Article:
<
 
 
 
 
×
>
hide You are viewing an archived web page, collected at the request of United States Department of Agriculture using Archive-It. This page was captured on 23:11:59 Nov 28, 2011, and is part of the USDA Economic Research Service collection. The information on this web page may be out of date. See All versions of this archived page. Loading media information
Economic Research Service
" " " "
2008 Farm Bill Side-By-Side

Print this page Print | E-mail this link E-mail | Bookmark & Share Bookmark/share | Translate this page Translate | Text only Text only | resize text smallresize text mediumresize text large

Title I: Commodity Programs

Wheat fieldProvides income support, with new payment and eligibility limits, for wheat, feed grains, cotton, rice, oilseeds, and pulses through direct payments (except pulses), counter-cyclical payments, marketing loan assistance program, and new average crop revenue election payments. Adjusts sugar loan rates and adds program to use surplus sugar for bioenergy production. Revises dairy price support to operate with administered prices for manufactured products rather than fluid milk.

List of Key Provisions:

keyDirect and Counter-Cyclical Payments

Direct Payments | Counter-Cyclical Payments (CCPs) | Acreage Base and Payment Acres for Calculating Direct and Counter-Cyclical Payments | Treatment of Farms With Limited Base Acres | Payment Yield for Calculating Direct and Counter-Cyclical Payments | Planting Flexibility and Restrictions for Program Participants

keyAverage Crop Revenue Election (ACRE) Program

ACRE Guarantee Parameters | ACRE Payment Parameters | Payment Acreage for ACRE | ACRE Payments | ACRE Payment Timing

keyMarketing Assistance Loans and Loan Deficiency Payments (LDPs)

Commodity Loan Rates | Repayment of Loans | Loan Deficiency Payments | Commodity Certificates | Recourse Loans for High-Moisture Corn and Seed Cotton | Special Upland Cotton Marketing Loan Provisions | Upland Cotton Economic Adjustment Assistance | Special Competitive Provisions for Extra-Long Stable Cotton

keyPeanuts

Storage and Handling Costs

keySugar

Price Support | Avoiding Forfeitures | Information Reporting | Flexible Marketing Allotments | Tariff-Rate Quotas (TRQs) | Sugar Storage Facility Loan Program

keyDairy

Federal Milk Marketing Orders | Price Support | Milk Income Loss Contract (MILC) Payments | Dairy Indemnity Program | Dairy Forward Pricing Program | Mandatory Reporting of Dairy Commodities | Dairy Export Incentive Program (DEIP) | National Dairy Promotion and Research Program (NDPRP) and National Fluid Milk Processor Promotion Program (NFMPPP) | Studies of Dairy Policy and Marketing Orders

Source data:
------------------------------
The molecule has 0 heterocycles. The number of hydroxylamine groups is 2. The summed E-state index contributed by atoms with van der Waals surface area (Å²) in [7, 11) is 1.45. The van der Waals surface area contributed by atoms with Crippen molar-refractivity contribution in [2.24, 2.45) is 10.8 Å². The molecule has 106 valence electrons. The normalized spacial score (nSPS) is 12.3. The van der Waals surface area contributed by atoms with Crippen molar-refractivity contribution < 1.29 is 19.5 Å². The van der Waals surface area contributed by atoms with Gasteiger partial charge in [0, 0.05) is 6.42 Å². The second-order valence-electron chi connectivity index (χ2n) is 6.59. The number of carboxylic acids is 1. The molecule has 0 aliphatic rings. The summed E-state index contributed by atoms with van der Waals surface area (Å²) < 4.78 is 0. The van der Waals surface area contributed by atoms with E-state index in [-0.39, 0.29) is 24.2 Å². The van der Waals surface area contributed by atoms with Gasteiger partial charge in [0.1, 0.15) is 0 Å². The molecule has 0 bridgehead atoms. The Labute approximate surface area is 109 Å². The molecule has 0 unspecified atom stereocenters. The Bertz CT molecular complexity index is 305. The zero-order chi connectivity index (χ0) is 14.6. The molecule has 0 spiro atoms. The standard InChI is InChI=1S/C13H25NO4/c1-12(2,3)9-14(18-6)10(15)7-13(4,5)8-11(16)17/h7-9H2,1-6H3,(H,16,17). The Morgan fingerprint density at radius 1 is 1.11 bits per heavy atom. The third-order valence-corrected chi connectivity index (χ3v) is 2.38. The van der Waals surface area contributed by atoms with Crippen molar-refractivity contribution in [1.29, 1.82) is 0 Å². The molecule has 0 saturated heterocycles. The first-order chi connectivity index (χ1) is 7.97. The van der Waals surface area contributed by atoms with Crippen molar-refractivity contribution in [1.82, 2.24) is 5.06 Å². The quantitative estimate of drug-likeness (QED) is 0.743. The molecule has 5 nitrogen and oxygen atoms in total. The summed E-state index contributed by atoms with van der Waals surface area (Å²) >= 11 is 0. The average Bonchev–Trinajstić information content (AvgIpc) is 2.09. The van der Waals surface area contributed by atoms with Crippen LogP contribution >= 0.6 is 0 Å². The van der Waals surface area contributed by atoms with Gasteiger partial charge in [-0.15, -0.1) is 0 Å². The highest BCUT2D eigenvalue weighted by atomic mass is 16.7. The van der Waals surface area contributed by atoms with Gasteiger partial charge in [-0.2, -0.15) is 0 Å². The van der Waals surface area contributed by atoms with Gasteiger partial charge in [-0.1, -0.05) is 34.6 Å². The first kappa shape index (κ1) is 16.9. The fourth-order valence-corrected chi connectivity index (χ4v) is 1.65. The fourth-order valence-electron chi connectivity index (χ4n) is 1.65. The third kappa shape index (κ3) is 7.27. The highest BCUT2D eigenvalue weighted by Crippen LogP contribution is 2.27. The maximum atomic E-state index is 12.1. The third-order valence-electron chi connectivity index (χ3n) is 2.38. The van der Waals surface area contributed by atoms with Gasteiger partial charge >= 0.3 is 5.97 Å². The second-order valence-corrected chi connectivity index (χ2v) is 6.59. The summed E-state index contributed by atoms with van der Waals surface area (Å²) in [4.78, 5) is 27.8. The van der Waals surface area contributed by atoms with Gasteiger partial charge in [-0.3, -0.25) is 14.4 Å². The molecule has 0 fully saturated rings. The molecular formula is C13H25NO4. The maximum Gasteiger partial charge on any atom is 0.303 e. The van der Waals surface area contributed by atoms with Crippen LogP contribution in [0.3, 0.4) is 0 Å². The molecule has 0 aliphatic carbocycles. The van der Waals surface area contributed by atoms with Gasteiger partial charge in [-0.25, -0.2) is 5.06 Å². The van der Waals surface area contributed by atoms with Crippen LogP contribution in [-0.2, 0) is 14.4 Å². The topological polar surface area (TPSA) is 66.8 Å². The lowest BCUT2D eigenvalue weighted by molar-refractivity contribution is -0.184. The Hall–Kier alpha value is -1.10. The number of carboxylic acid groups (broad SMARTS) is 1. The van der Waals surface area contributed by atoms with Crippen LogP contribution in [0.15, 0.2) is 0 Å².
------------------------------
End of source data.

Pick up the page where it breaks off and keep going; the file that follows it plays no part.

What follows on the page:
keyAdministration

Uruguay Round Compliance | Permanent Law | Payment Limits and Income Eligibility | Tracking of Benefits | Cotton Price Forecasting | Conservation Compliance | Hard White Wheat Development Program | Durum Wheat Quality Program | Quality Incentive Payments for Covered Oilseed Producers | Storage Facility Loan Program | Information Gathering | Geographically Disadvantaged Farmers and Ranchers

Browse A-Z List of Provisions  | Search the Side-By-Side:
Provision name:

Direct and Counter-Cyclical Payments for wheat, feed grains, upland cotton, rice, peanuts, oilseeds, and pulses

 
Previous Legislation 2008 Farm Bill

Direct payments were available for producers with eligible historic acreage of wheat, corn, barley, grain sorghum, oats, upland cotton, and rice. Direct payments were extended to soybeans, other oilseeds, and peanuts.

 

 

Retains provision. Rice is divided into long-grain rice and medium-grain rice (which includes short-grain rice). Beginning with CY 2009, pulse crops (dry peas, lentils, small chickpeas, and large chickpeas) are included as covered commodities, but are not eligible for direct payments.

 

 

To receive payments on covered commodities (wheat, corn, grain sorghum, barley, oats, rice, upland cotton, soybeans, and other oilseeds), a producer with eligible historic acreage entered into an annual agreement.